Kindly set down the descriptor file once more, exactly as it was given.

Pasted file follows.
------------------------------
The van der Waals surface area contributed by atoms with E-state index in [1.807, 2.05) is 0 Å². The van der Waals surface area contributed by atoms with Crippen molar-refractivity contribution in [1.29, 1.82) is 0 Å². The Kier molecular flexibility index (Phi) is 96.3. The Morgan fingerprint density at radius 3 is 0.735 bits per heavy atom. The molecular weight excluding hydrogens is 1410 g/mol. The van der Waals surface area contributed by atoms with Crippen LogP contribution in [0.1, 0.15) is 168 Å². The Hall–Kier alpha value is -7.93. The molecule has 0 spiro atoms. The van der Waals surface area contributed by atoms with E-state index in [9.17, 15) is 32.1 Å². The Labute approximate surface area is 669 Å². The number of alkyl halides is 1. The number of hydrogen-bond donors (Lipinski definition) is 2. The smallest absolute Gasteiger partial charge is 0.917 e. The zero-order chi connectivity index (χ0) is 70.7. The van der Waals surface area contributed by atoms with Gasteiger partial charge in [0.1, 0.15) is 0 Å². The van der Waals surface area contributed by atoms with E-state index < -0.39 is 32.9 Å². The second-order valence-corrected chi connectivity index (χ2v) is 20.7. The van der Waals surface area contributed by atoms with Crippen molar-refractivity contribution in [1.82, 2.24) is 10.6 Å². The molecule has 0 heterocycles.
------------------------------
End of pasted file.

The van der Waals surface area contributed by atoms with E-state index in [1.807, 2.05) is 0 Å². The van der Waals surface area contributed by atoms with Crippen molar-refractivity contribution in [1.29, 1.82) is 0 Å². The Kier molecular flexibility index (Phi) is 96.3. The Morgan fingerprint density at radius 3 is 0.735 bits per heavy atom. The molecular weight excluding hydrogens is 1410 g/mol. The van der Waals surface area contributed by atoms with Crippen LogP contribution in [0.1, 0.15) is 168 Å². The Hall–Kier alpha value is -7.93. The molecule has 0 spiro atoms. The van der Waals surface area contributed by atoms with E-state index in [9.17, 15) is 32.1 Å². The Labute approximate surface area is 669 Å². The number of alkyl halides is 1. The number of hydrogen-bond donors (Lipinski definition) is 2. The smallest absolute Gasteiger partial charge is 0.917 e. The zero-order chi connectivity index (χ0) is 70.7. The van der Waals surface area contributed by atoms with Gasteiger partial charge in [0.1, 0.15) is 0 Å². The van der Waals surface area contributed by atoms with E-state index < -0.39 is 32.9 Å². The second-order valence-corrected chi connectivity index (χ2v) is 20.7. The van der Waals surface area contributed by atoms with Crippen molar-refractivity contribution in [1.82, 2.24) is 10.6 Å². The molecule has 0 heterocycles.